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Disney researchers creating tech that makes any material touch responsive, video inside

Disney;s researchers in Pittsburgh have posted a video that shows their 'Paper Generator' in action. It has been designed to turn any material interactive through the generation of energy. See it in action here.

The video above is not to be confused with touch screens, instead, it's a way of making objects touch-responsive by creating energy via a person's touch. This Disney Research post explains, "We present a new energy harvesting technology that generates electrical energy from a user’s interactions with paper-like materials.

"The energy harvesters are flexible, light, and inexpensive, and they utilize a user’s gestures such as tapping, touching, rubbing and sliding to generate energy. The harvested energy is then used to actuate LEDs, e-paper displays and other devices to create interactive applications for books and other printed media."

The Paper Generator test sheet consists of a Teflon sheet and two conductive layers. When touched, rubbed or rolled, the charge then powers the sheet, potentially lighting up any attached LEDs, sound devices or other components.

“Though the fundamental principles of operation remain the same, it’s possible to build Paper Generators that respond to a number of different gestures, such as tapping, touching, rubbing or sliding,” said Ivan Poupyrev, director of Disney Research, Pittsburgh’s Interaction Group. “We can imagine any number of ways to use this to add sights, sounds and other interactivity to books and other printed materials inexpensively and without having to worry about power sources.”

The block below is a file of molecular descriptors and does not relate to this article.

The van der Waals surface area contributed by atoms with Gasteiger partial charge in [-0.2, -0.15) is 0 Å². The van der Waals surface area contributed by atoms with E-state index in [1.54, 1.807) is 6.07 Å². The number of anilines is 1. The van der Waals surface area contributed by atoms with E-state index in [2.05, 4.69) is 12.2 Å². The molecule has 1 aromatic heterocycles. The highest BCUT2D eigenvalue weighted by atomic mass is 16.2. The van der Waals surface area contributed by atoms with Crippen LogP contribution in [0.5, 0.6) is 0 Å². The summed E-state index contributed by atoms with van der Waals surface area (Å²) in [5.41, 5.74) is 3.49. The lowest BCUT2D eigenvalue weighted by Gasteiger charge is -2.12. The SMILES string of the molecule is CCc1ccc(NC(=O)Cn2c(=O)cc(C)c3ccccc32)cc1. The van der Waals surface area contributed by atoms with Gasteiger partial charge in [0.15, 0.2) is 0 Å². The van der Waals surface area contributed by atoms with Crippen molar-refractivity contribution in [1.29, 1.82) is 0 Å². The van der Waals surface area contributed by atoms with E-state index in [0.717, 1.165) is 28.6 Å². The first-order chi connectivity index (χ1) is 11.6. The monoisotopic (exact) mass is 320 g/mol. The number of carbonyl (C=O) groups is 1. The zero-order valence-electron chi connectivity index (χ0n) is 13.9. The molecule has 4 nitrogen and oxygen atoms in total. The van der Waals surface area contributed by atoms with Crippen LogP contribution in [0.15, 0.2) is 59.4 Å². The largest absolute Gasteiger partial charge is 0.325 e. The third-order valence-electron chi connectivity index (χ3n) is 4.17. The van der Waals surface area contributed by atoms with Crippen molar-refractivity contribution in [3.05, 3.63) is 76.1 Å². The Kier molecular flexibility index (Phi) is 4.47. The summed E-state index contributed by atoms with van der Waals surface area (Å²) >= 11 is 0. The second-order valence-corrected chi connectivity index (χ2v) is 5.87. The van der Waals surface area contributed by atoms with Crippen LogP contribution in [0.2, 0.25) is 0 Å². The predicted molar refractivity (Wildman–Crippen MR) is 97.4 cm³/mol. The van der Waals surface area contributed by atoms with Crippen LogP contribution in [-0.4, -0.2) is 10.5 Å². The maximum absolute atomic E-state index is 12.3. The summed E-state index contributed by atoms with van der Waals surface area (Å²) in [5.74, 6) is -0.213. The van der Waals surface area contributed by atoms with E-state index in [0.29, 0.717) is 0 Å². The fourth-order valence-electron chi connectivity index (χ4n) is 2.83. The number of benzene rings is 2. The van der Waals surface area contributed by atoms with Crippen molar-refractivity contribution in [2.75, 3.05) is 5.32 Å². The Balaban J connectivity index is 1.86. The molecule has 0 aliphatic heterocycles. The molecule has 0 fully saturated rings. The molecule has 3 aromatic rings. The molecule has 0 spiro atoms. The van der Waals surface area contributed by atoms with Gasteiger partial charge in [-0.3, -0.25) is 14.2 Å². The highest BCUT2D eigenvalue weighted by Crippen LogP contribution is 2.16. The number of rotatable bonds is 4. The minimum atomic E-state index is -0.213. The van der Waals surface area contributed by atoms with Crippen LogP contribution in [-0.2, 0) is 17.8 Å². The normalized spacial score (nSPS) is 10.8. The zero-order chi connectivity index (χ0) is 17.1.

The tech will be showcased at the ACM Symposium on User Interface Software and Technology in Scotland between Oct 8-11.

Why is this gaming news you ask? Well Disney and other companies - specifically Nintendo and Activision are looking at ways to blend physical toys and games in new ways. When you consider the way that they work in practice, Paper Generator tech could also be used as a bridge between physical objects and on-screen ones down the line.

How do you think this tech could be used in a gaming sense?

Via Polygon.

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